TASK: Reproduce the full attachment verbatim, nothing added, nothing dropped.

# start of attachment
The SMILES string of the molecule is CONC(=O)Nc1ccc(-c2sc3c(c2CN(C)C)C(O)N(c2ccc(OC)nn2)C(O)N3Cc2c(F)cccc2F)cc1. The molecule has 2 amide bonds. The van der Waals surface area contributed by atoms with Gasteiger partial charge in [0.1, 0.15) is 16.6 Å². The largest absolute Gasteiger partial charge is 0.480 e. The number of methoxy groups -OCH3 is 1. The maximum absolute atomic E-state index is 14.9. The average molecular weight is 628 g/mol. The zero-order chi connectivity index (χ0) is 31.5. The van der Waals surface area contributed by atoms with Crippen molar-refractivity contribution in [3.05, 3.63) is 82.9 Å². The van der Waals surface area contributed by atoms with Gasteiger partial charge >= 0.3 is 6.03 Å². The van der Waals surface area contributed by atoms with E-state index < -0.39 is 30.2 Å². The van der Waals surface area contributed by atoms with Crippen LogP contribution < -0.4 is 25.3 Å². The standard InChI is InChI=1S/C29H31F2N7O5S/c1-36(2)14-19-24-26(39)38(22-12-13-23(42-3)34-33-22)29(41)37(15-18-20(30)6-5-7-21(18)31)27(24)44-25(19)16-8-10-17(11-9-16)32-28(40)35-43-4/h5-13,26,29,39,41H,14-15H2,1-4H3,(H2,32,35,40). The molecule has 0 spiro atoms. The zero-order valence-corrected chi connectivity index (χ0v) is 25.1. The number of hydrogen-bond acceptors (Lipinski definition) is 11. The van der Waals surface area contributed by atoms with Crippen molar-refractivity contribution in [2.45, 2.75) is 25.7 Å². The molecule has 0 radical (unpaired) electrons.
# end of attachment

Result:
The SMILES string of the molecule is CONC(=O)Nc1ccc(-c2sc3c(c2CN(C)C)C(O)N(c2ccc(OC)nn2)C(O)N3Cc2c(F)cccc2F)cc1. The molecule has 2 amide bonds. The van der Waals surface area contributed by atoms with Gasteiger partial charge in [0.1, 0.15) is 16.6 Å². The largest absolute Gasteiger partial charge is 0.480 e. The number of methoxy groups -OCH3 is 1. The maximum absolute atomic E-state index is 14.9. The average molecular weight is 628 g/mol. The zero-order chi connectivity index (χ0) is 31.5. The van der Waals surface area contributed by atoms with Crippen molar-refractivity contribution in [3.05, 3.63) is 82.9 Å². The van der Waals surface area contributed by atoms with Gasteiger partial charge >= 0.3 is 6.03 Å². The van der Waals surface area contributed by atoms with E-state index < -0.39 is 30.2 Å². The van der Waals surface area contributed by atoms with Crippen LogP contribution < -0.4 is 25.3 Å². The standard InChI is InChI=1S/C29H31F2N7O5S/c1-36(2)14-19-24-26(39)38(22-12-13-23(42-3)34-33-22)29(41)37(15-18-20(30)6-5-7-21(18)31)27(24)44-25(19)16-8-10-17(11-9-16)32-28(40)35-43-4/h5-13,26,29,39,41H,14-15H2,1-4H3,(H2,32,35,40). The molecule has 0 spiro atoms. The zero-order valence-corrected chi connectivity index (χ0v) is 25.1. The number of hydrogen-bond acceptors (Lipinski definition) is 11. The van der Waals surface area contributed by atoms with Crippen molar-refractivity contribution in [2.45, 2.75) is 25.7 Å². The molecule has 0 radical (unpaired) electrons.